The start of the year is always a time for taking stock and then looking forward. When it comes to carbon policy and markets there are several positive emerging trends that The Climate Trust sees as continuing to grow. Three trends in particular are state carbon policies, voluntary airline commitments, and increasing investment fund commitments.
In 2019, Oregon showed great promise in becoming the second state after California to have an economy cap on carbon emissions. Oregon ultimately came up short, but the legislature has come back this year with an updated bill intent on addressing concerns over gas prices and the impacts on rural counties. Washington’s legislature is again honing in on a cap-and-trade bill, while New Mexico, Nevada, and Pennsylvania have signaled an interest in adopting cap-and-trade policies. The number of states with carbon caps will likely grow in the coming years.
2020 is the year airlines can voluntarily start complying with a United Nation’s managed system to reduce carbon emissions; participation is mandatory starting in 2027. The system, known as the Carbon Offsetting and Reduction Scheme for International Aviation, is initially designed to reduce emissions through offset purchases and establish a price signal to encourage airlines to transition to more fuel-efficient fleets and planes that can fly reliably using biofuels. Although it only covers international travel, increased awareness has prompted several European airlines to offset domestic emissions. In the US, JetBlue has made a similar commitment. Expect to see more US-based airlines step up to plate and commit to offset purchases in 2020.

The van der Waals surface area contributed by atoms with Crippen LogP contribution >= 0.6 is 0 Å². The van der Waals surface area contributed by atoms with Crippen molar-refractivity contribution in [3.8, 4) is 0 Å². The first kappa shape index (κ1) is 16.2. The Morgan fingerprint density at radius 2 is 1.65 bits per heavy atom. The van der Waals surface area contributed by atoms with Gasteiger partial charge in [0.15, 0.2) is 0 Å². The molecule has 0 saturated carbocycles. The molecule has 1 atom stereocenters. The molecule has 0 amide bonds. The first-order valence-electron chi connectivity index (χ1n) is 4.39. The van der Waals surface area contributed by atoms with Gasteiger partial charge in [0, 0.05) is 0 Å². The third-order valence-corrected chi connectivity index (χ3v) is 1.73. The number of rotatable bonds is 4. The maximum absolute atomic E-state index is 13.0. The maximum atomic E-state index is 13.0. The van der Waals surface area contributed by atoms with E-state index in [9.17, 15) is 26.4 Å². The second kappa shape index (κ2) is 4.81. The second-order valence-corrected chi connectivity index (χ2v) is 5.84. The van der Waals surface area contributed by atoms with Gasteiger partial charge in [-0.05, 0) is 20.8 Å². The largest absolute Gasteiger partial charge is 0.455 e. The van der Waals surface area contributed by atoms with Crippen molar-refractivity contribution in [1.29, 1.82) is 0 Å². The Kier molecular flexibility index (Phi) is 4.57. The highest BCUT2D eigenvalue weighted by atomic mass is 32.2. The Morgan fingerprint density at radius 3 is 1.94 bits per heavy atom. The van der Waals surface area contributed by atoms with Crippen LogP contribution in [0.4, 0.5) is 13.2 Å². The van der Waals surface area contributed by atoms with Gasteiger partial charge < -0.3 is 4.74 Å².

Blackrock made big news a week ago with its announcement that it will integrate climate change risks into its investment decisions. This new strategy is significant not only because Blackrock has the most assets under management among investment firms, but also because it is a significant provider of index funds for investors. Index funds are a form of passive investing and are managed conservatively when it comes to questioning changes in business practices of the firms in the fund. While Blackrock has voted against more than 80% of corporate climate resolutions, expect this number to go down as they recognize the growing risks to shareholder value from companies that fail to act to address the economic risks posed by a changing climate. Blackrock joins an expanding list of funds and fund managers, including the NY State Common Retirement Fund, that are integrating climate change risk into investment decisions. This list will surely grow in 2020.